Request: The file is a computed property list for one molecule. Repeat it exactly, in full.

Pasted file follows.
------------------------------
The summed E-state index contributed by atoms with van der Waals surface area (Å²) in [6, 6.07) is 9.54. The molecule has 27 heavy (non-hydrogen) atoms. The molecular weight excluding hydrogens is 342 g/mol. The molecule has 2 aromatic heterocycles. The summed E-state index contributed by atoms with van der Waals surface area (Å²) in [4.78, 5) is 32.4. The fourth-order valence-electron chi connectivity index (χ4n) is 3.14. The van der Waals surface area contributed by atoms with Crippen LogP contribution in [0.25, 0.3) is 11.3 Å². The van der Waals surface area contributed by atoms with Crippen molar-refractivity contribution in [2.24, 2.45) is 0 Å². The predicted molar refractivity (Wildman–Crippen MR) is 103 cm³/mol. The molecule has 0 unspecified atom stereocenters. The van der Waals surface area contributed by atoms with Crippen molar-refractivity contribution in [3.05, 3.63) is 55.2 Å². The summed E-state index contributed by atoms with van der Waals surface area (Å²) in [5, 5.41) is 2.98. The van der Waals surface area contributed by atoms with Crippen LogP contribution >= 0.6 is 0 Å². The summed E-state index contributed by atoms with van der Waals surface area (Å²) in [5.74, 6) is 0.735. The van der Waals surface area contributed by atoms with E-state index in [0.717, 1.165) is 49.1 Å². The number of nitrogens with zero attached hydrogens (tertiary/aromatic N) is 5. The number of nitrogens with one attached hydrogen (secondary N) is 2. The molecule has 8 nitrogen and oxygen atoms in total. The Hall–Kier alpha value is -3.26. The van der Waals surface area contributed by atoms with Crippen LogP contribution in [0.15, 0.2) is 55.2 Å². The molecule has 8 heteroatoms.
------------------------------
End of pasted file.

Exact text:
The summed E-state index contributed by atoms with van der Waals surface area (Å²) in [6, 6.07) is 9.54. The molecule has 27 heavy (non-hydrogen) atoms. The molecular weight excluding hydrogens is 342 g/mol. The molecule has 2 aromatic heterocycles. The summed E-state index contributed by atoms with van der Waals surface area (Å²) in [4.78, 5) is 32.4. The fourth-order valence-electron chi connectivity index (χ4n) is 3.14. The van der Waals surface area contributed by atoms with Crippen LogP contribution in [0.25, 0.3) is 11.3 Å². The van der Waals surface area contributed by atoms with Crippen molar-refractivity contribution in [2.24, 2.45) is 0 Å². The predicted molar refractivity (Wildman–Crippen MR) is 103 cm³/mol. The molecule has 0 unspecified atom stereocenters. The van der Waals surface area contributed by atoms with Crippen molar-refractivity contribution in [3.05, 3.63) is 55.2 Å². The summed E-state index contributed by atoms with van der Waals surface area (Å²) in [5, 5.41) is 2.98. The van der Waals surface area contributed by atoms with Crippen LogP contribution >= 0.6 is 0 Å². The summed E-state index contributed by atoms with van der Waals surface area (Å²) in [5.74, 6) is 0.735. The van der Waals surface area contributed by atoms with E-state index in [0.717, 1.165) is 49.1 Å². The number of nitrogens with zero attached hydrogens (tertiary/aromatic N) is 5. The number of nitrogens with one attached hydrogen (secondary N) is 2. The molecule has 8 nitrogen and oxygen atoms in total. The Hall–Kier alpha value is -3.26. The van der Waals surface area contributed by atoms with Crippen LogP contribution in [0.15, 0.2) is 55.2 Å². The molecule has 8 heteroatoms.